“Associational discrimination” refers to a claim that a plaintiff, though not a member of a protected class, was still subjected to some type of adverse action because of his or her association with a member of a protected class. This past summer, the Massachusetts Supreme Judicial Court, in Flagg v. AliMed, Inc., held that an individual may assert an associational discrimination claim under Massachusetts General Laws, Chapter 151B, § 4(16) – a provision of the Massachusetts anti-discrimination statute. Many Massachusetts employers feared an influx of associational discrimination claims by a new “class” of plaintiffs as a result of Flagg. But such fears appear to have been misplaced.
Less than a month after Flagg, in Lashgari v. Zoll Med., a Massachusetts state appeals court threw out the case because the employee failed to show any connection between his conversation with his supervisor about his autistic son and the employer’s decision to demote the employee and place him on a performance improvement plan. The court held that the employee could not simply rely upon a short time span between that conversation and demotion alone to support his claim; instead, he needed to show that the employer took these actions because of his association with his autistic son.
Then, last week, the federal district court in Massachusetts further narrowed an employee’s ability to bring these claims. In Perez v. Greater New Bedford Vocational Tech. Sch. Dist., the plaintiff, a special education coordinator, claimed that the school fired her because she advocated on behalf of the interests of the school’s handicapped students. In rejecting the plaintiff’s associational discrimination claim, the court relied upon Flagg in explaining that associational discrimination claims require evidence that the school regarded the employee as handicapped by proxy because of her association with the handicapped students, which was not present here. The court further cautioned that allowing plaintiff’s claim would extend the reach of the anti-discrimination statutes beyond the intent of the legislature.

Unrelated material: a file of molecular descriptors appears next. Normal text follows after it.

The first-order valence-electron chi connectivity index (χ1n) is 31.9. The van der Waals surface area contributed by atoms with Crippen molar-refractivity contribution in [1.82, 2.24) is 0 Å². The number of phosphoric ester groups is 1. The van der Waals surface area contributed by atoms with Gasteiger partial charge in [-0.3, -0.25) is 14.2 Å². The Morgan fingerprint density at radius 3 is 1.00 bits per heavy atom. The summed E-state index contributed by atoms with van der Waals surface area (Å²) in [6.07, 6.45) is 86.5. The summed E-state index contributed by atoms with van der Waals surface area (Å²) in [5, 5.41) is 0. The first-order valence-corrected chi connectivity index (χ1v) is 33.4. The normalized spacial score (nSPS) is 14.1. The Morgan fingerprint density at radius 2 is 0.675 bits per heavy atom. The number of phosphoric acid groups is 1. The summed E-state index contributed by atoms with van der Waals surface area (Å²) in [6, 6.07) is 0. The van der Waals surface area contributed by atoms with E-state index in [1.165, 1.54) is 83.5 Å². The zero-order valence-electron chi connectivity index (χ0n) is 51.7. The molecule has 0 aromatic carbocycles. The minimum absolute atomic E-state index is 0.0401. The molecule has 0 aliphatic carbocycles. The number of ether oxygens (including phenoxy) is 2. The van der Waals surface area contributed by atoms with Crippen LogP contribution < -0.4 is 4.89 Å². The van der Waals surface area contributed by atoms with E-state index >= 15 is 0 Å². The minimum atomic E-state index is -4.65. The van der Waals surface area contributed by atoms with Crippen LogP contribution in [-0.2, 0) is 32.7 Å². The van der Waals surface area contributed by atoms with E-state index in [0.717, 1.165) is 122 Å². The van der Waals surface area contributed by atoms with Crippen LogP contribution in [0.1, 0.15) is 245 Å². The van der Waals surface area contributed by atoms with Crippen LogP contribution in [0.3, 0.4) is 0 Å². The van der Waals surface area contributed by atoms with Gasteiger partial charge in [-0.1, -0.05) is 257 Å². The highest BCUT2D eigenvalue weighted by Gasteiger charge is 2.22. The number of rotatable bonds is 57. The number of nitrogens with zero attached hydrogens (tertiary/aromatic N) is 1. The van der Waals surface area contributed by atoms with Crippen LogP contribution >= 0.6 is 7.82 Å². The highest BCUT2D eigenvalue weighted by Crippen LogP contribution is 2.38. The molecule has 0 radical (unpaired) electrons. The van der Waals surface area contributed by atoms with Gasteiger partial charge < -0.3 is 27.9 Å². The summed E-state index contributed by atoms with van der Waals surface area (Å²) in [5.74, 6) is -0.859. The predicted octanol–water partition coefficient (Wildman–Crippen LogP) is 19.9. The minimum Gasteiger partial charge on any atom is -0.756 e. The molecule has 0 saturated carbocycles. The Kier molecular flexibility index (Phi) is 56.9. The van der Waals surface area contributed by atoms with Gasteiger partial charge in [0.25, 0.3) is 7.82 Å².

While, employers will surely cite to Lashgari and Perez to limit employee associational discrimination claims, employers must still take steps to limit their exposure to these types of claims. Indeed, employers must make sure that they do not take an adverse action against an employee because of that employee’s association with a member of a protected class or otherwise regard an employee as a member of a protected class by proxy.